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Motion Offense Question #4


I am coaching 4th grade girls this year. at what point do you introduce the positions in basketball? How do you go about doing that? I realize fundamentals are the key. After you teach shooting, rebounding, passing, defense, dribbling, what is the next step to take with these kids? When does setting screens, cutting to the basket, a basic offense and reviewing the positions on the floor start?

It depends what you mean by "introduce the positions."

If you mean discuss that there are positions and what their functions might be (and there are a lot more than you think there are) it believe it should be done right at the beginning of your season. They should be discussed and illustrated throughout the year. Positions change and evolve differently for every player and the players should be taught to embrace the changes and expand their roles.

If you mean assign positions and pigeonhole players and their basketball skill sets, I think it should be considered toward the second half of their careers in high school. Players in this country are dis-serviced by the early limitations on their development placed on them by coaches based upon the physical development while they are young. A kid who is the tallest in his class in 4th grade might be the shortest in 11th grade. The limit the development of his skills and knowledge based upon what he is in 4th grade hurts him and the game in general.

In 4th grade teach kids to play the game, not positions. They will find their own places.

In regard to your second question, things like screening and cutting are basic fundamentals just like shooting and dribbling and should be treated as such. Motion offenses are based in fundamentals. Teach the fundamentals and their uses and their place in the game and you will have an offense.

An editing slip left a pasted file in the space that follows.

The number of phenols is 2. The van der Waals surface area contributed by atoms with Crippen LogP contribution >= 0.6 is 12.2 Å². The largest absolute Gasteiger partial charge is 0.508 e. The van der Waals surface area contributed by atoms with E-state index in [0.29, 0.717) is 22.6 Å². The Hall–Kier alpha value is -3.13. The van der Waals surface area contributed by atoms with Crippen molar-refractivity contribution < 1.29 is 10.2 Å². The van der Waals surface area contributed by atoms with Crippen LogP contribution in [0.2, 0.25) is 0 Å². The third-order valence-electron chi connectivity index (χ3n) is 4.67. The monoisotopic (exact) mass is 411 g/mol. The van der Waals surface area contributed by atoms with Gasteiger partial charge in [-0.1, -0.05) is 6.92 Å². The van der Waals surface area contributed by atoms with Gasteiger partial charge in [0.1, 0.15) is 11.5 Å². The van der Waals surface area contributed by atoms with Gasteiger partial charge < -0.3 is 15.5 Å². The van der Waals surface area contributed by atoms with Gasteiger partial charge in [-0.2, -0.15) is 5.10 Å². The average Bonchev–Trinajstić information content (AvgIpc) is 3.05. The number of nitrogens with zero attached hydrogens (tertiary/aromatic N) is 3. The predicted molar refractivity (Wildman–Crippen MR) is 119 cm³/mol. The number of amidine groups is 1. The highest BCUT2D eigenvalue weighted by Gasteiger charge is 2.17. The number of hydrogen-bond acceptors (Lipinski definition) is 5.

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Noel says:
11/26/2008 at 5:42:28 PM

As part of our coaching philosophy for 10 year old female players we do not pidgeon hole tall players as potential "centres". We teach all our players all fundamentals in the hope that one day our shortest player who is a good ball handler will grow to be forward / centre player who can not only play post but will be a good dribbler as well.

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Fred says:
10/28/2009 at 9:56:43 PM

I would think you still have to teach what the position numbers are and where they play on the floor at least to teach them some kind of spacing, wouldn't you? With 3rd or 4th graders, if you just "let them play", I would think you'd end up with 5 kids all within 3 feet of who has the ball, or 3 kids all at the top of the key calling for the ball.

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Jeff says:
10/29/2009 at 7:45:27 AM

Fred - Yes, at this age you can have a mess and spacing can be an issue.

Here's a good youth spacing drill:
http://www.breakthroughbasketball.com/drills/basicspacingdrill.html

Also, if you include motion offense drills in your "skill building" drills, the kids start learning how to play:
http://www.breakthroughbasketball.com/blog/index.php/the-easy-way-to-teach-basketball-offense/

I think maybe I already answered your question here:
http://www.breakthroughbasketball.com/forum/viewtopic.php?f=48&t=78

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Larry K says:
3/5/2013 at 2:47:22 PM

We teach all to dribble like a point guard and post up like a centre, we also teach spacing, this does not always work, since some young minds get too excited and lose track of where they are suppose to be and the fundementals. As an offense use a basic motion like a 5 out and rotate players in positions. We need to teach all players proper fundementals, including screening. It is too hard to correct bad fundementals as a Junior or Senior in HS

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